“Smith goes behind the net to play the puck as Edler races in on the forecheck. Rather than attempt to minimize or avoid contact, Edler takes a direct route through Smith making contact with his head,” the NHL Department of Player Safety explained. “This is charging against the goaltender as is defined by Rule 42.”
A goalkeeper is not “fair game” just because he is outside the goal crease area. The appropriate penalty should be assessed in every case where an opposing player makes unnecessary contact with a goalkeeper. However, incidental contact, at the discretion of the Referee, will be permitted when the goalkeeper is in the act of playing the puck outside his goal crease provided the attacking player has made a reasonable effort to avoid such contact.
“While we agree that Edler has no malicious intent on this play, we believe he does not make any effort to minimize or avoid contact.”
As an organization we respect the NHL and its process for supplemental discipline,” Canucks general manager Mike Gillis said in a statement. “While we may not agree with this ruling, we will move forward and prepare for our important game tomorrow in Los Angeles. We do not intend to comment further on this matter.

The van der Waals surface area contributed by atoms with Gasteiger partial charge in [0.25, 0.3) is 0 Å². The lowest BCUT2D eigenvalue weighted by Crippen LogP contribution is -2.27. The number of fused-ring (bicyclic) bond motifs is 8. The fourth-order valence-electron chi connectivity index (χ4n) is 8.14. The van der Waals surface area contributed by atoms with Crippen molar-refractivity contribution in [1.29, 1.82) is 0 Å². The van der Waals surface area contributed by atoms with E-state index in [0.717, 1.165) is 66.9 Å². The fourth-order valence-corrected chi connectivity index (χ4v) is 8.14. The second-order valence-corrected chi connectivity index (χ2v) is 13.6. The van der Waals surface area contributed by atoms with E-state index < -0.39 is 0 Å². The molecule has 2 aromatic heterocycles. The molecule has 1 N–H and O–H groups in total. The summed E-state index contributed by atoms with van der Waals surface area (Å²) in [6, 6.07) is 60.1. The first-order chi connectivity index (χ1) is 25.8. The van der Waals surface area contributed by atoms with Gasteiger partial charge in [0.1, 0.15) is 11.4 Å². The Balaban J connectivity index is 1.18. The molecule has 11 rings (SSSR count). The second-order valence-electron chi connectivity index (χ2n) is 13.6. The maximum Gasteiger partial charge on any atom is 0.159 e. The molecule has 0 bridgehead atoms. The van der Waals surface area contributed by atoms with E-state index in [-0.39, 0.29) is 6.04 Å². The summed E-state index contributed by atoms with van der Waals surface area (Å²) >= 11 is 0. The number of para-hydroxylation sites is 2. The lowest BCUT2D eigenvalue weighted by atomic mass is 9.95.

As I said last night, it wouldn’t be all that surprising if the NHL surprises with a suspension given Smith’s history of getting run and the fact he suffered an injury on the play, but two games?
Edler’s phone hearing was held around 3pm PDT and a suspension was announced on NHL.com just shortly after 6pm PDT. In under three hours, they were able to come to a decision, produce a video, and record the voice over. That was fast—very fast.
It appears phone hearing has become customary instead of a tool used to reach a verdict. The speed of the decision seems to suggest he NHL had already made up their mind on a two-game suspension before hearing what Edler had to say.